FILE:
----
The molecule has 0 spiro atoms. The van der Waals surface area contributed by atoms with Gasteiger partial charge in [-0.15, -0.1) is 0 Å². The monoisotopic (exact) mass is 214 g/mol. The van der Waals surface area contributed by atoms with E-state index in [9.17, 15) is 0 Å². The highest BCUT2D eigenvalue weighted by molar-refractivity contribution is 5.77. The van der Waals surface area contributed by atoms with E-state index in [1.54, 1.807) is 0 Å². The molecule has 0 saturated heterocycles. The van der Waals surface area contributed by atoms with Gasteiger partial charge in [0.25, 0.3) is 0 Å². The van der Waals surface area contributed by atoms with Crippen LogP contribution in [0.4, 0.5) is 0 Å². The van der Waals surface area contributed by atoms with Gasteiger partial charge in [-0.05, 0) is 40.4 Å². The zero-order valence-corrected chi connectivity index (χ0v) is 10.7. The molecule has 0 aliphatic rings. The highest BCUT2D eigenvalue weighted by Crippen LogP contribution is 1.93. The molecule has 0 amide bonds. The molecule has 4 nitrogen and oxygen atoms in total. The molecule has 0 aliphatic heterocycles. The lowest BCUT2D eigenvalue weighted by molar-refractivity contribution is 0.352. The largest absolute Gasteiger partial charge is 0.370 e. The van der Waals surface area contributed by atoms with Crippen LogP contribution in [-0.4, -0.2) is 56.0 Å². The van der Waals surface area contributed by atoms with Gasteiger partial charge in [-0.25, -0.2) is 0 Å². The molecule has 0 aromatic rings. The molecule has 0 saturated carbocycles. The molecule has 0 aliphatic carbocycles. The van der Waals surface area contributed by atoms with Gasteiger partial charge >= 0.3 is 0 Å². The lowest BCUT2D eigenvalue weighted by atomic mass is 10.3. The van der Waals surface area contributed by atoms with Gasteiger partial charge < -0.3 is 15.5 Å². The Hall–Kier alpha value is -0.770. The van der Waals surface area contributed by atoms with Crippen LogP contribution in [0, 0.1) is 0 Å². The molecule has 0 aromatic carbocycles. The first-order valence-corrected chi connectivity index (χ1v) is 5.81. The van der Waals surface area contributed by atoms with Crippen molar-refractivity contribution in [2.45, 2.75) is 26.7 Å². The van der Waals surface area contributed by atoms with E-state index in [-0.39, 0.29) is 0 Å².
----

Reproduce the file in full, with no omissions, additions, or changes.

The molecule has 0 spiro atoms. The van der Waals surface area contributed by atoms with Gasteiger partial charge in [-0.15, -0.1) is 0 Å². The monoisotopic (exact) mass is 214 g/mol. The van der Waals surface area contributed by atoms with E-state index in [9.17, 15) is 0 Å². The highest BCUT2D eigenvalue weighted by molar-refractivity contribution is 5.77. The van der Waals surface area contributed by atoms with E-state index in [1.54, 1.807) is 0 Å². The molecule has 0 saturated heterocycles. The van der Waals surface area contributed by atoms with Gasteiger partial charge in [0.25, 0.3) is 0 Å². The van der Waals surface area contributed by atoms with Crippen LogP contribution in [0.4, 0.5) is 0 Å². The van der Waals surface area contributed by atoms with Gasteiger partial charge in [-0.05, 0) is 40.4 Å². The zero-order valence-corrected chi connectivity index (χ0v) is 10.7. The molecule has 0 aliphatic rings. The highest BCUT2D eigenvalue weighted by Crippen LogP contribution is 1.93. The molecule has 0 amide bonds. The molecule has 4 nitrogen and oxygen atoms in total. The molecule has 0 aliphatic heterocycles. The lowest BCUT2D eigenvalue weighted by molar-refractivity contribution is 0.352. The largest absolute Gasteiger partial charge is 0.370 e. The van der Waals surface area contributed by atoms with Crippen LogP contribution in [-0.4, -0.2) is 56.0 Å². The van der Waals surface area contributed by atoms with Gasteiger partial charge in [-0.25, -0.2) is 0 Å². The molecule has 0 aromatic rings. The molecule has 0 saturated carbocycles. The molecule has 0 aliphatic carbocycles. The van der Waals surface area contributed by atoms with Gasteiger partial charge >= 0.3 is 0 Å². The lowest BCUT2D eigenvalue weighted by atomic mass is 10.3. The van der Waals surface area contributed by atoms with Gasteiger partial charge < -0.3 is 15.5 Å². The Hall–Kier alpha value is -0.770. The van der Waals surface area contributed by atoms with Crippen LogP contribution in [0, 0.1) is 0 Å². The molecule has 0 aromatic carbocycles. The first-order valence-corrected chi connectivity index (χ1v) is 5.81. The van der Waals surface area contributed by atoms with Crippen molar-refractivity contribution in [2.45, 2.75) is 26.7 Å². The van der Waals surface area contributed by atoms with E-state index in [-0.39, 0.29) is 0 Å².